Google Inc (GOOG) publishes its Transparency Report every week to inform the public about the quests it receives to remove links to content that infringes on a copyright.
Google has had its hands full (so to speak) this year removing links to pages that infringe on copyrights. In the past year, the search engine giant removed links to more than 51 million pages, which is a significant increase from the last few years.
Google Inc (NASDAQ:GOOG) processes about half a million links every day for infringing on other sites, and that number is rising every week. Google publishes its Transparency Report to inform the public of all the takedown requests it receives. Just last week the site received more than 3.5 million takedown requests—15 times as many as the site received in January.
Degban, a copyright protection agency, and the Recording Industry Association of America (RIAA) are the top two senders with the most requests for Google Inc (NASDAQ:GOOG) this month. The copyright owners that have seen the most violations in the past month include members of the RIAA, Fox and Microsoft Corporation (NASDAQ:MSFT). So far this year FilesTube seems to be one of the greatest copyright infringers with more than 2 million links that were requested to be taken down for infringement.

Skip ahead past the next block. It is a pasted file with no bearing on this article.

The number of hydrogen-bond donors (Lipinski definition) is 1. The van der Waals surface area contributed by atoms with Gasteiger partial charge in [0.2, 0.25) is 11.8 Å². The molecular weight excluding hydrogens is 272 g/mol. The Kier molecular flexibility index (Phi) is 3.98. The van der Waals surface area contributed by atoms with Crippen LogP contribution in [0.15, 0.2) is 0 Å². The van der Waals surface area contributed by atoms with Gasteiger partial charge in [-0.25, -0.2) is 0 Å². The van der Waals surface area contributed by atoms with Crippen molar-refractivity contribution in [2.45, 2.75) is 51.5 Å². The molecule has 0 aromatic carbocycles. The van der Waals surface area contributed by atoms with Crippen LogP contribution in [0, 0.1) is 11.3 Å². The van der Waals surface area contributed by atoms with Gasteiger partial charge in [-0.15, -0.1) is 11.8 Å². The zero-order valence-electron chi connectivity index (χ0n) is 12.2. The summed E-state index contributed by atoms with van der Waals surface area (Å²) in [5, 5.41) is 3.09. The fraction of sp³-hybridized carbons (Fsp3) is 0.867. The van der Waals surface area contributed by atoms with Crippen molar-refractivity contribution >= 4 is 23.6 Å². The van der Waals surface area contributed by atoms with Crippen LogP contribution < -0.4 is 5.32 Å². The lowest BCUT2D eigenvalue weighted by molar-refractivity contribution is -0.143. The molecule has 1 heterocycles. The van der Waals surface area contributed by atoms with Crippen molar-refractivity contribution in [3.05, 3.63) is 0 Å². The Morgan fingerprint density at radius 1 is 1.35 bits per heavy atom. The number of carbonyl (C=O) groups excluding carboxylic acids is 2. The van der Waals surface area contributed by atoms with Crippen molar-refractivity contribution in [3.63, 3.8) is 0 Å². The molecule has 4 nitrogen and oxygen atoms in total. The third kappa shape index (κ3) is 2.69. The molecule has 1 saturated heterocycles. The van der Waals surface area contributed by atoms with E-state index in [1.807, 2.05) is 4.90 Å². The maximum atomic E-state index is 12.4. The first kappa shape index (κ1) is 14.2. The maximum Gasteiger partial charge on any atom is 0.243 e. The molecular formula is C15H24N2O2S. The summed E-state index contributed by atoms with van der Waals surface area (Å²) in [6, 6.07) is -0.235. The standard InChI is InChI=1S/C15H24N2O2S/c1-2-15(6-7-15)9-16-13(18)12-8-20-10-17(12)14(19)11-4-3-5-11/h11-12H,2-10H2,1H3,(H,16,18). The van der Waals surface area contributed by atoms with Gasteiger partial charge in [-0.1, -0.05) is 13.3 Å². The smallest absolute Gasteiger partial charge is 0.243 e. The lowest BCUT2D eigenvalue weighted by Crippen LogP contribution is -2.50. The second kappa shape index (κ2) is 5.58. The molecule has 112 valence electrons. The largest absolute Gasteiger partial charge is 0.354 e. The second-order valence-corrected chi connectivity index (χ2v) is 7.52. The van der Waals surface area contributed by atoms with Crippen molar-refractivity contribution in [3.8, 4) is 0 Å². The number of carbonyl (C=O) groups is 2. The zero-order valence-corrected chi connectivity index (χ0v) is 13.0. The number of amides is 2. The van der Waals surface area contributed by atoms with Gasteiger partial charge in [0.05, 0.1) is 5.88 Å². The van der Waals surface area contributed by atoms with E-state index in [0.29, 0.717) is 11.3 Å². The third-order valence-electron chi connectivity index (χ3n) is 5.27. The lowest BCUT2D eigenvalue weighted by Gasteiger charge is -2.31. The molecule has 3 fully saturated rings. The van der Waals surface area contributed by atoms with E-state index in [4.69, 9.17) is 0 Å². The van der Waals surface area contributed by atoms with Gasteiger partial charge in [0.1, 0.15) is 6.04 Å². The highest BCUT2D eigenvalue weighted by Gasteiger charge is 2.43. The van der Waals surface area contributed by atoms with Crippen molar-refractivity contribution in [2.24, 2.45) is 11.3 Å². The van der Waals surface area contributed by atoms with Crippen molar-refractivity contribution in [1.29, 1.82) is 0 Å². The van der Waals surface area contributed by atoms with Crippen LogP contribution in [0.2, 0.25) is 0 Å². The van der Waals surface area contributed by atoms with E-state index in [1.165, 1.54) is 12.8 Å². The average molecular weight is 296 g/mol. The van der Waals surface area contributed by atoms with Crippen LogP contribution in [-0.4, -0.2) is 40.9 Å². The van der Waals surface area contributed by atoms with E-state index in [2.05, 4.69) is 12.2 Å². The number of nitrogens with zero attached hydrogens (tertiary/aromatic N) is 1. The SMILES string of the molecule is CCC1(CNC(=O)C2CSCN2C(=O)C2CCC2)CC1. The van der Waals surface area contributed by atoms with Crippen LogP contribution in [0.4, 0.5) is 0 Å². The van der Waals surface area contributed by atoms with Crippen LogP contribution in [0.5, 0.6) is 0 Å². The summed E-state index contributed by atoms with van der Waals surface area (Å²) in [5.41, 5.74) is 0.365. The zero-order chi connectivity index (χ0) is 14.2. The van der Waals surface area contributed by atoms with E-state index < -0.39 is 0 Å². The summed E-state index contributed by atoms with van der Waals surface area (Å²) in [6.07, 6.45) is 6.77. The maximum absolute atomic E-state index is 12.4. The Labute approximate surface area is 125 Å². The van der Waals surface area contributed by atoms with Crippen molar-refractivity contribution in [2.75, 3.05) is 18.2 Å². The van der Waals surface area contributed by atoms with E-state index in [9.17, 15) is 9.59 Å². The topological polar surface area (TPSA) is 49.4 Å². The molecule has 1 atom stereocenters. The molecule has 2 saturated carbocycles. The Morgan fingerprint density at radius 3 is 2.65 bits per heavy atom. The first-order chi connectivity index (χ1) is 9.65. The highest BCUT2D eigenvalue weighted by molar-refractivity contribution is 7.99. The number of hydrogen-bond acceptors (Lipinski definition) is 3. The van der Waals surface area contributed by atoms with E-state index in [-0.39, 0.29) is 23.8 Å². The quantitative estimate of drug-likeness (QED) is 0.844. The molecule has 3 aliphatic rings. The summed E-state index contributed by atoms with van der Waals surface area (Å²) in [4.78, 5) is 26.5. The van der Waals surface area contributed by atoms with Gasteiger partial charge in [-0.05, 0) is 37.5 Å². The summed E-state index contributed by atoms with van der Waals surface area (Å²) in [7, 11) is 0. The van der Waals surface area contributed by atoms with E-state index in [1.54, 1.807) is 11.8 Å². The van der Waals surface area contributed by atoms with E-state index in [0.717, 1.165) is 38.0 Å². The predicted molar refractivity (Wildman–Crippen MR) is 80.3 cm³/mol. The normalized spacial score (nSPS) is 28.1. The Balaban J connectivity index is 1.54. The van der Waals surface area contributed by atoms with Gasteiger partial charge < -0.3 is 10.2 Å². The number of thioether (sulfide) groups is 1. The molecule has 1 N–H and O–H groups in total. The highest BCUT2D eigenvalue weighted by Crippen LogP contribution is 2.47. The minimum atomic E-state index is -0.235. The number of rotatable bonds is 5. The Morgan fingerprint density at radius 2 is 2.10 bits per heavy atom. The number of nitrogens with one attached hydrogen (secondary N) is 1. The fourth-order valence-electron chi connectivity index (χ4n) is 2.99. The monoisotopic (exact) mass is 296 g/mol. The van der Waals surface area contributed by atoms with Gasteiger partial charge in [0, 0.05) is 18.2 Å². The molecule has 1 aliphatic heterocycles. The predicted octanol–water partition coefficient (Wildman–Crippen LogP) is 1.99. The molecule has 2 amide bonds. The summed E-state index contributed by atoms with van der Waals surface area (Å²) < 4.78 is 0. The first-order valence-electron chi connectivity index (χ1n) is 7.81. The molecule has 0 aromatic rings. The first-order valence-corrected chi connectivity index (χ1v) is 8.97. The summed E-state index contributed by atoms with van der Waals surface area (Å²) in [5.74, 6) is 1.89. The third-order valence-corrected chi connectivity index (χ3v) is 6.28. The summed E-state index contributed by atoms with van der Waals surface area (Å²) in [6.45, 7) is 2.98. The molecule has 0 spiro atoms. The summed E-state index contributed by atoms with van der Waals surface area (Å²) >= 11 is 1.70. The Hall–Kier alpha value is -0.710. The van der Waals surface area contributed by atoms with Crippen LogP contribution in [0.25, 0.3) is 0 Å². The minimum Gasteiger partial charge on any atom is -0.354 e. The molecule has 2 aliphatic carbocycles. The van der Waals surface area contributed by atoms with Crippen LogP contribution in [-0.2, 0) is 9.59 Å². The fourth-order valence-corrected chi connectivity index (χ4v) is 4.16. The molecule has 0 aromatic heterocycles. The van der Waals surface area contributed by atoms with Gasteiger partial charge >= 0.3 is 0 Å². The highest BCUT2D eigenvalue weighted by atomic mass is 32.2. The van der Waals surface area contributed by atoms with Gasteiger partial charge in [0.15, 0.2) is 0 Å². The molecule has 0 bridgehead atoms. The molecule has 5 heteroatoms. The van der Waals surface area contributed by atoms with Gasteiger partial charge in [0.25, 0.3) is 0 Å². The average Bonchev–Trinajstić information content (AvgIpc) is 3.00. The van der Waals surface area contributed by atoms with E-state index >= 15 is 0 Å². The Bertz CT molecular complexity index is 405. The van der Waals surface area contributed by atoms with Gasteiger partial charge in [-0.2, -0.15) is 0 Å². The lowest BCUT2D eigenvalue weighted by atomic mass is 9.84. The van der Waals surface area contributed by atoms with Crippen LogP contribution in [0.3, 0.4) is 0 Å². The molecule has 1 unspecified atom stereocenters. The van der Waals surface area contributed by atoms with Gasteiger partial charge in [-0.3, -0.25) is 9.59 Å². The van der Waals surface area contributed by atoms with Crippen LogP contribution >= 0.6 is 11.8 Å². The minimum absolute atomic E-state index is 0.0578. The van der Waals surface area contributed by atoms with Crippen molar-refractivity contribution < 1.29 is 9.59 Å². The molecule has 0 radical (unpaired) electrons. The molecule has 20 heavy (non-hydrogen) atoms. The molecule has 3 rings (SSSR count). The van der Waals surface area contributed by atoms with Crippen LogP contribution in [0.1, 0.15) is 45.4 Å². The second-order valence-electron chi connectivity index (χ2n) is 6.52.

Hollywood and a number of major record labels want Google Inc (NASDAQ:GOOG) to crack down on internet piracy even harder. The Motion Picture Association of America (MPAA) said recently, “There is a staggering amount of copyright infringement taking place every day online, and much of it is facilitated by Google, as their own data shows.”
The copyright industry as a whole has been trying to get Google to delist The Pirate Bay, which is one of the most popular BitTorrent sites. The Pirate Bay has been flagged repeatedly for offering up files for sharing that are protected by a copyright, like movies, music, etc.
Although Google has not yet delisted any sites, it did start to downgrade sites that are known for piracy violations. At this point it’s too early to tell if this is cutting down on the amount of piracy that goes on over the Internet.